Her fate suspended on the fraying thread of her will, Celeste gains strength from the angel talisman bequeathed to her through her lineage of healer kinswomen. But the decision she makes will shadow the remainder of her days.

A woman’s unforgettable journey to help liberate Occupied France, Wolfsangel is a stirring portrayal of the courage and resilience of the human mind, body and spirit.

 

Brenda’s Review:

The happiness that Céleste Roussel had taken for granted with her family on their farm had disappeared with the occupation of their small village of Lucie-sur-Vionne by German soldiers. Her father had been taken to a labour camp early in the occupation, so running the farm was left to Céleste, her mother and brother Patrick. He and his best friend Olivier quickly became part of the French Resistance, doing all they could to drive the Boche from their lives.

Céleste soon took the eye of a certain German officer, and found her feelings reciprocated. She knew it was wrong – the hatred felt toward the Boche was in them all. Her determination to assist the Resistance saw her embark on dangerous missions; all the while keeping her secret life hidden from all but a few. But the arrest and deportation of family members was the beginning of the end. Would the angel talisman which had been with generations of her family’s women, and now belonged to Céleste keep her safe? Would she ever see her family again?

Wolfsangel by Aussie author Liza Perrat is absolutely outstanding! The second in the Bone Angel series, nevertheless it can be read as a standalone. The Author’s Note at the end of the book was extremely interesting and shows, though it is complete fiction, Wolfsangel is based on a factual event which occurred on 10th June 1944. I didn’t think I could hear of more shocking atrocities committed by the Germans in WWII, but it seems I now have! Brilliantly written, and highly recommended. A 5 star read which will be in my top reads for 2018.

Guest Review: The Last Train – Sue Lawrence

The Last Train

The Last Train

Sue Lawrence

Allen & Unwin

ISBN: 9781760630867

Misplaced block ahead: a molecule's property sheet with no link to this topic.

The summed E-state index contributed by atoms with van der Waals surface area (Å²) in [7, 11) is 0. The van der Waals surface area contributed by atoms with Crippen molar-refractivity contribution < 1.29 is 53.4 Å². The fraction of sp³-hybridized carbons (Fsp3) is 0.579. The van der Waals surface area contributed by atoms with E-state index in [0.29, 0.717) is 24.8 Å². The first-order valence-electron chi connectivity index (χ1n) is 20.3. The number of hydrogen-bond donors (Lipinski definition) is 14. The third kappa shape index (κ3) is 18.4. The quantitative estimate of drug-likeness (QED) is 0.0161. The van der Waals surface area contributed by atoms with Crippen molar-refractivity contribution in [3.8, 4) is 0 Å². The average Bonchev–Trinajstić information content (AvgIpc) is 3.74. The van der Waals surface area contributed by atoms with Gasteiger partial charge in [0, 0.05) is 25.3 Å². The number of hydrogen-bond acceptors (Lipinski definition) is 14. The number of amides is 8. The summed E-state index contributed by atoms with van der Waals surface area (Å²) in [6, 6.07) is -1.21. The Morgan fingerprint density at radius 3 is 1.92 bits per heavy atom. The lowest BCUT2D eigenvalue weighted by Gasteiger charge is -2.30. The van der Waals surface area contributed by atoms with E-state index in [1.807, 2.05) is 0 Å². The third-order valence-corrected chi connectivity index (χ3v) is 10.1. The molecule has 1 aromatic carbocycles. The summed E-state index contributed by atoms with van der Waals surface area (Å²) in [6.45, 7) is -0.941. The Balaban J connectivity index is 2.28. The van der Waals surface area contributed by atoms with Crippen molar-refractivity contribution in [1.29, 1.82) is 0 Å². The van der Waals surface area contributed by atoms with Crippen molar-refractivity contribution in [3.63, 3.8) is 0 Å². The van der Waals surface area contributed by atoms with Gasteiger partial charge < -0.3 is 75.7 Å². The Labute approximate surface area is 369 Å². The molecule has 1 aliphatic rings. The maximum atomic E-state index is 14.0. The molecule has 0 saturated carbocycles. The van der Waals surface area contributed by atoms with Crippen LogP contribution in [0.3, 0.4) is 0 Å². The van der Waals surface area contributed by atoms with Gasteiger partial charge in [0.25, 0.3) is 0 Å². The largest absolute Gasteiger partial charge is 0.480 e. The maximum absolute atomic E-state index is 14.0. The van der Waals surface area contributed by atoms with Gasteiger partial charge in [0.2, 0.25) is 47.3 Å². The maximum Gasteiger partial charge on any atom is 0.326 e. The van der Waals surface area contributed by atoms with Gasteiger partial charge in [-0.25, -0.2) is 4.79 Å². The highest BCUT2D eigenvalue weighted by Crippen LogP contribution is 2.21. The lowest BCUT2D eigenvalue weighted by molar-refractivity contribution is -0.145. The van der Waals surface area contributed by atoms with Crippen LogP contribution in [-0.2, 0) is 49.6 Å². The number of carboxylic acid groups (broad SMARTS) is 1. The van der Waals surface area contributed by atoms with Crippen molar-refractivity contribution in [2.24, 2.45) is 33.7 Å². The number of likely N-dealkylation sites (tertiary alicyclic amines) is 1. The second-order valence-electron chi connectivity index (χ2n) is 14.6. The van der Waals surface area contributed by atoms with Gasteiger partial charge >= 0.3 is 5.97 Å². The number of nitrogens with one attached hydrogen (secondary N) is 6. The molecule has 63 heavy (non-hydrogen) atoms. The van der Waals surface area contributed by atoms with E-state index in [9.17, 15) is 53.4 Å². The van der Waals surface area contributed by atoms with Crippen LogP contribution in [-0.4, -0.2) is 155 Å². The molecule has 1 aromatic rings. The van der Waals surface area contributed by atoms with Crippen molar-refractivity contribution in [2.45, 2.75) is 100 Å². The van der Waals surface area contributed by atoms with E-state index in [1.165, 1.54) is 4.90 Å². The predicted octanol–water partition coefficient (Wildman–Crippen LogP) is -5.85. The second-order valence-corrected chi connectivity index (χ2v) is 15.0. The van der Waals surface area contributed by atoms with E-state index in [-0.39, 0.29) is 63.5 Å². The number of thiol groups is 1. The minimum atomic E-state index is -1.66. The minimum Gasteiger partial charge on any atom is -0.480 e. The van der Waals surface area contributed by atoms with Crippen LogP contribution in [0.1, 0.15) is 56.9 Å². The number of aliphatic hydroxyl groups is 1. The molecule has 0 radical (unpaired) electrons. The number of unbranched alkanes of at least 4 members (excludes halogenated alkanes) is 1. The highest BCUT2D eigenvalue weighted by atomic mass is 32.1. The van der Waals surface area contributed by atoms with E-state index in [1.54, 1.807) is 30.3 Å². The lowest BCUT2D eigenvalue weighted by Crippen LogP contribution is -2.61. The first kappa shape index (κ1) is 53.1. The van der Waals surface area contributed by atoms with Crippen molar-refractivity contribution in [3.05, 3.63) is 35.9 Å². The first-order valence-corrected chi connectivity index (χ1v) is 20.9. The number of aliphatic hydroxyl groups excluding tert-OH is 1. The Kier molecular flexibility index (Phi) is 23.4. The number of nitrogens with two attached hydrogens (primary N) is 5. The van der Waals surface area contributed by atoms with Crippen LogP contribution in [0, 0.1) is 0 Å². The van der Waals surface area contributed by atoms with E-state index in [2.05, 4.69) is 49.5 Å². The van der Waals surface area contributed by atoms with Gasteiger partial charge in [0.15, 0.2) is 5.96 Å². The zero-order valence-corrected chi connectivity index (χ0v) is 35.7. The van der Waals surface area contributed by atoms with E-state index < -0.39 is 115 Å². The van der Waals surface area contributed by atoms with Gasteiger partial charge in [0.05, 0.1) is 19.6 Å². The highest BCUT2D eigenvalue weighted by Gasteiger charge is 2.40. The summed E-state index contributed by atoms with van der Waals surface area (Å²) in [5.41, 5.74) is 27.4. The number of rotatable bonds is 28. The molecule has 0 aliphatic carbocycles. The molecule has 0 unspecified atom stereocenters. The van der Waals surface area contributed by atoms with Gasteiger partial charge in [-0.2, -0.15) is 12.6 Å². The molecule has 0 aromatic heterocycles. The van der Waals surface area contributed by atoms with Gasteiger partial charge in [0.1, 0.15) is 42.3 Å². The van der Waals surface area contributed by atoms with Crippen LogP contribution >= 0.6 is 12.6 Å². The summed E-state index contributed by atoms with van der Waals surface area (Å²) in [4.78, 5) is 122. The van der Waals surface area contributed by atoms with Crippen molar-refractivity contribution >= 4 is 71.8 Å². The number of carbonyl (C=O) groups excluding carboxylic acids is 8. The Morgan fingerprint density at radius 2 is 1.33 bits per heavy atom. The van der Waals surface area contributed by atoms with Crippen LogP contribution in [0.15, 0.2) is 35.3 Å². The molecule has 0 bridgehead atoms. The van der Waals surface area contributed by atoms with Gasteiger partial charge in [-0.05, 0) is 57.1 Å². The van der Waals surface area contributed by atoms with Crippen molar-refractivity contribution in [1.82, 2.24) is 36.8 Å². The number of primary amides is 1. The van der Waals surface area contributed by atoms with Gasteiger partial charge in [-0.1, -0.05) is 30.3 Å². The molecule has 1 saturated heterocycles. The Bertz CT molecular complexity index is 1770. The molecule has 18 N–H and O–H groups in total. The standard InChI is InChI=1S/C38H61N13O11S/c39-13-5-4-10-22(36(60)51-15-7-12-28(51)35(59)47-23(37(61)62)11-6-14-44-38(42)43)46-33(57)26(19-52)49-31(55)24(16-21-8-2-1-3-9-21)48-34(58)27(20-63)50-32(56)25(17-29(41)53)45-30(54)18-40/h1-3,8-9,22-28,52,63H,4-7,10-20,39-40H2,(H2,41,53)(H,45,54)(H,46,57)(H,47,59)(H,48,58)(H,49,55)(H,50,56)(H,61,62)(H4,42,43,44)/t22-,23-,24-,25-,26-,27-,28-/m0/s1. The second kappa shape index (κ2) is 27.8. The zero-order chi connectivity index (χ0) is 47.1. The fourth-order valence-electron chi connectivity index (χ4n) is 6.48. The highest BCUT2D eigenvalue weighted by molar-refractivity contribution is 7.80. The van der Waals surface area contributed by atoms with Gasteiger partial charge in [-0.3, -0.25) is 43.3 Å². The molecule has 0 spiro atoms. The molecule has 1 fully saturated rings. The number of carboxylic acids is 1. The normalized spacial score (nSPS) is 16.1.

Description:

At 7 p.m. on 28 December 1879, a violent storm batters the newly built iron rail bridge across the River Tay, close to the city of Dundee. Ann Craig is waiting for her husband, the owner of the largest local mill, to return home. From her window Ann sees a strange and terrible sight as the bridge collapses, and the lights of the train in which he is travelling plough down into the freezing river waters.

As Ann manages the grief and expectations of family and friends, amid a town mourning its loved ones, doubt is cast on whether Robert was on the train, after all. If not, where is he, and who is the mysterious woman who is first to be washed ashore?

In 2015, Fiona Craig wakes to find that her partner Pete, an Australian restaurateur, has cleared the couple’s bank account before abandoning his car at the local airport and disappearing. When the police discover his car is stolen, Fiona conducts her own investigation into Pete’s background, slowly uncovering dark secrets and strange parallels with the events of 1879.

 

Brenda’s Review:

What an outstanding opening! Ann Craig and her two children, Lizzie and James, were watching the storm through the window of their home in Dundee. They were also watching for husband and father, Robert Craig’s train to arrive – due at 7pm it would travel over the River Tay on the newly built rail bridge. The storm was a vicious, violent one – the lights of the train showed its imminent arrival, when suddenly those lights dipped and vanished as the bridge collapsed…

28th December 1879 was the night of the disaster on the River Tay, when many lives were lost. Ann and her children were steeped in grief, along with the whole town – trying to come to terms with the enormity of the catastrophe encompassed them all.

2015 and Fiona Craig was shocked to discover her partner of three years had disappeared; clearing out her savings account and abandoning his car at the airport. Pete was an Australian restaurateur and it seemed the upcoming review of his restaurant had spooked him. But why? Fiona had no idea – and her son Jamie was devastated by Pete’s disappearance.